The best way to combat the legacy of racism is through multiple fronts. Racism is a cancer. Cancer will replicate itself until it kills the host. Doctors talk about cancer being intelligent. That it can “hide out.” That it can keep itself from being detected. Racism does the same thing. It shifts and it changes and sometimes it’s very difficult to recognize. Some folks engage racism by being a student of history and having the humanity to observe the world through a prism of another person’s experience. Some folks create coalitions. Some folks keep their head down and learn a trade. Some folks, in defending themselves, go on the offense, like Nat Turner. Or you can be like Paul Jones and play the long game. Each one of these strategies has its own merit.

I can’t begin to tell you how many times I’ve had a beer with some well-meaning person who says, “I bear no responsibility for what happened in the past. It’s just time to get over it.” So I tend to offer them this analogy for black people in the United States: It’s somewhat like a game of Monopoly, and you’re playing against people who have all the property, all the money, and make all the rules. And not only do you have to play this game, you play it naked. You come to the game with nothing. You play it for over 350 years and the only person who accumulates wealth, over those 15 generations, is the person with whom you’re playing. And along those three-and-a-half centuries, they were able to name streets, buildings, municipalities, counties and states as a constant reminder, unwittingly or not, of the myth of their supremacy.

And in spite of these vile, despicable rules and declarations, despite the fact that you came to the game with nothing, you persevered. You acquired Boardwalk and Park Place, put some property on it, only to have it taken away through violence and policy. Right about now, we’re onto our second beer, and I continue to emphasize that even with the foul legacy that expresses itself in criminal justice, housing, mass incarceration, education, health care, the achievements of black Americans are EXTRA-ordinary. To create something from nothing. There’s nothing more theatrical than that. We created our existence from nothing and we are here today because of our intellectual excellence. We are here today because of our cultural excellence. We continue to do the difficult job of unplugging ourselves from the myths of these superlatives we’ve internalized over the centuries.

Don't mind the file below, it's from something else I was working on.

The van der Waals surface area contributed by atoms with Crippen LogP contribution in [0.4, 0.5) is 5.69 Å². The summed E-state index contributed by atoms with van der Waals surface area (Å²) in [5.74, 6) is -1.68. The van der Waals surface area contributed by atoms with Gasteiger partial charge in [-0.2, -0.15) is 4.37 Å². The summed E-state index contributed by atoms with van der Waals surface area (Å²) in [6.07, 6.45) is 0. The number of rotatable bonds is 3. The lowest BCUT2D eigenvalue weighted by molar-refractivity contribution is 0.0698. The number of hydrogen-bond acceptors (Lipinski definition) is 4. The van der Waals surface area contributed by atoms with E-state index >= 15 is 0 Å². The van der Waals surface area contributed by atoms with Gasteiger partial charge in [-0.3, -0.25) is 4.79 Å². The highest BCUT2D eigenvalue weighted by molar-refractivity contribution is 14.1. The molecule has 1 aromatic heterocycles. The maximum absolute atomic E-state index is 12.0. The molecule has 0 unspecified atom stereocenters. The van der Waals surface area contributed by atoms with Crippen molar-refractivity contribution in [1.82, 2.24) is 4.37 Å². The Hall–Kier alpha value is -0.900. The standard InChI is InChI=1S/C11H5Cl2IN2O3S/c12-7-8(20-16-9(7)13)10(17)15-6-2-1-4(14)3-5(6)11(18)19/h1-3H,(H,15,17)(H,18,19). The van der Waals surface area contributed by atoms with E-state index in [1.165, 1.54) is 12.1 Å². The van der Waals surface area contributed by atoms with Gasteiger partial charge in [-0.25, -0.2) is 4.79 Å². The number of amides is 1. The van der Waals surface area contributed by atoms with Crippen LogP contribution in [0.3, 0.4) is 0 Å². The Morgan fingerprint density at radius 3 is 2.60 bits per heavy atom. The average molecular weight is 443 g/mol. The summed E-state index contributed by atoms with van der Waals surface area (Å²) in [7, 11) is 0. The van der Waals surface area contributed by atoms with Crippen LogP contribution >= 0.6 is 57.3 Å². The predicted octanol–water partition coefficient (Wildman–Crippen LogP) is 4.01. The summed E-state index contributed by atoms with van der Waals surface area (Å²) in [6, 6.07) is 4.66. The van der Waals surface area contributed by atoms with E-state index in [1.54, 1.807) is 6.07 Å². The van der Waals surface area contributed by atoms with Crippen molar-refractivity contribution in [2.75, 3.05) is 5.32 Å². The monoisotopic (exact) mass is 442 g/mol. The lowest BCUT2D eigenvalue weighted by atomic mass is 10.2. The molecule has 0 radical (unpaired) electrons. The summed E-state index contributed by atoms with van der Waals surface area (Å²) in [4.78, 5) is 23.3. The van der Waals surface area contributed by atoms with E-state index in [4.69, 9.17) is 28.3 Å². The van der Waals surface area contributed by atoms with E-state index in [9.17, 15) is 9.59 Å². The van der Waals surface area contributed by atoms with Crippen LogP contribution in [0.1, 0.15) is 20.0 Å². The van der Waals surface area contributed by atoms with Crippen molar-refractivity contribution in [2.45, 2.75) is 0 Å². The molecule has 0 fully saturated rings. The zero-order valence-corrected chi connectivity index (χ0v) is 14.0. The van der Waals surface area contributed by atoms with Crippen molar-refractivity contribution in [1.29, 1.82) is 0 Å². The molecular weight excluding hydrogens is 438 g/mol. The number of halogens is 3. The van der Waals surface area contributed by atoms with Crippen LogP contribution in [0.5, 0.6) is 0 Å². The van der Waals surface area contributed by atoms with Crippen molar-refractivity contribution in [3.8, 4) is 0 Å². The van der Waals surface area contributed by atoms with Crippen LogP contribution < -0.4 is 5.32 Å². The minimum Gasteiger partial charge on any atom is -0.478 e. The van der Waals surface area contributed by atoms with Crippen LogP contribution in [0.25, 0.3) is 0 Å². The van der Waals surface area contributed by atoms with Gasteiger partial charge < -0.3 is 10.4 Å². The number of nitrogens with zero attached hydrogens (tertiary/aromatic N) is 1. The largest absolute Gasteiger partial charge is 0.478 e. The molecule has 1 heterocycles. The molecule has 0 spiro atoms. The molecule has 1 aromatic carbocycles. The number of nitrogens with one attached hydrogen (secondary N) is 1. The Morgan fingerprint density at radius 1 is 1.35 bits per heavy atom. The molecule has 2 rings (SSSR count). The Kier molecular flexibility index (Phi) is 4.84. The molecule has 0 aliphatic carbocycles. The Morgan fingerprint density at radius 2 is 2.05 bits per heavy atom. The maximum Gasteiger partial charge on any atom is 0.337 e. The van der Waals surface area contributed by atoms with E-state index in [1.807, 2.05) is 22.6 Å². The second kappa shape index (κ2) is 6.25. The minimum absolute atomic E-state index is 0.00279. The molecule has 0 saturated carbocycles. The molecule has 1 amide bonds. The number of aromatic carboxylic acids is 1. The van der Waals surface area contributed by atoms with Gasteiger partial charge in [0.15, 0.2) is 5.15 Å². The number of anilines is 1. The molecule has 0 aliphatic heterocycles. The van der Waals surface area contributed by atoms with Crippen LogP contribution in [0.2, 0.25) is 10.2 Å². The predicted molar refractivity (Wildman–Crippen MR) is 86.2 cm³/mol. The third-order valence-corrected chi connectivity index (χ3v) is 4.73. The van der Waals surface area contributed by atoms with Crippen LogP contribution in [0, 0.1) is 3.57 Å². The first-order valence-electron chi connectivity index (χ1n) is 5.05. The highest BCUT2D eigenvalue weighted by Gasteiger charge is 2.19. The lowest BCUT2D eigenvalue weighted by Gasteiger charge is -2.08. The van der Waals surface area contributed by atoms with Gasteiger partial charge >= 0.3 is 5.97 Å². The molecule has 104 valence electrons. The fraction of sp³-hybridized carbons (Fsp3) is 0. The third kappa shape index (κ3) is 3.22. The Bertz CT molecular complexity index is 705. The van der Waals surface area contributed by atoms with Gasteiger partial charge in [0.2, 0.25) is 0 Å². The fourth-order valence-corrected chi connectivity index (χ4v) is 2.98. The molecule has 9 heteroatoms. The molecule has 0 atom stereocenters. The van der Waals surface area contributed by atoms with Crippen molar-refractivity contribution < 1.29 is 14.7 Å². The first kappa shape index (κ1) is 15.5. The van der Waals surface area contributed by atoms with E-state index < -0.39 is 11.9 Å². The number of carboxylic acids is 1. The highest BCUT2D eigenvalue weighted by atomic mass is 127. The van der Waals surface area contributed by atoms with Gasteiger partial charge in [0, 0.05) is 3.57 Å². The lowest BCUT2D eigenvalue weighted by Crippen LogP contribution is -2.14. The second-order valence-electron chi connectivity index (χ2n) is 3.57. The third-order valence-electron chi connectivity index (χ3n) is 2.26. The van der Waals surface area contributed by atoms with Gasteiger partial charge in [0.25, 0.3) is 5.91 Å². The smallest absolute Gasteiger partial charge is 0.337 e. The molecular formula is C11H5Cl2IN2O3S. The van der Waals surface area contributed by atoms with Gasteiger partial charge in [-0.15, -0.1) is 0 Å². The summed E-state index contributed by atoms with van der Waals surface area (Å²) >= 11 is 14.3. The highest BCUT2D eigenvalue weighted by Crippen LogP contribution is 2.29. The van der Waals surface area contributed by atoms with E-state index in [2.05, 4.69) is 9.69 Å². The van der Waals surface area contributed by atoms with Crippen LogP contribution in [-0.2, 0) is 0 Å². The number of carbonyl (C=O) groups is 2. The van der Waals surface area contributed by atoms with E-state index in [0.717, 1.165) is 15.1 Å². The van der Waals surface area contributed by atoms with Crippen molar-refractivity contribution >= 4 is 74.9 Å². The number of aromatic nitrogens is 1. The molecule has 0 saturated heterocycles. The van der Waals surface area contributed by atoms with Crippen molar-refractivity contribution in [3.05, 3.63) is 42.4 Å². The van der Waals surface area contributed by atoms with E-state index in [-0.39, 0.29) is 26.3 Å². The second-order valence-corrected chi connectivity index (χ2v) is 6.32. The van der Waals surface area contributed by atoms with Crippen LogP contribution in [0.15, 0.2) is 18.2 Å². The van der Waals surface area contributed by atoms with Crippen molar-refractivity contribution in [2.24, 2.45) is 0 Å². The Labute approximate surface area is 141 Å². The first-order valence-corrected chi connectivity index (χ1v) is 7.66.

And the reality is, there is no Utopia. When you hear folks say, “We go’n get there one day,” there is no there. All we have is right now, and we can be co-creators in our destiny to forge the future we want right now.

When he gifted his work, Paul Jones had the presence of mind to insist on using it to assert how art intersects with anthropology, with science, with social justice, with literature. And this man from Bessemer, Alabama, probably knew there was going to be no Utopia, and yet still he put a strategy in place, played the long game, remained composed, created a coalition and gained consensus to ensure the that the recognition of these artists is as ongoing and sustained as Ben Franklin’s face on the $100 bill.

Racism is insidious. It’s subtle. It’s cunning.

But I am optimistic because we’ve come out on the other side of slavery, Jim Crow, lynchings, assassinations. And though much work continues, I would assert that the promise of progress is palpable.

I always will be optimistic. Especially when I look at my children’s faces. When I look at this room of people, who took time out of their day to hear me speak, I’m optimistic. I’m an optimist, whose eyes are wide open to the work of my alma mater, to the leadership here at the University of Delaware who remain vigilant.

On a good day, I’m 5-foot-9, but I feel like I’m 10 feet tall knowing that my school put together a blueprint, an action plan, for inclusive excellence.

In conclusion, I invoke the words of a great unknown UD scholar who said, “No Blue Hen can soar on one wing alone.”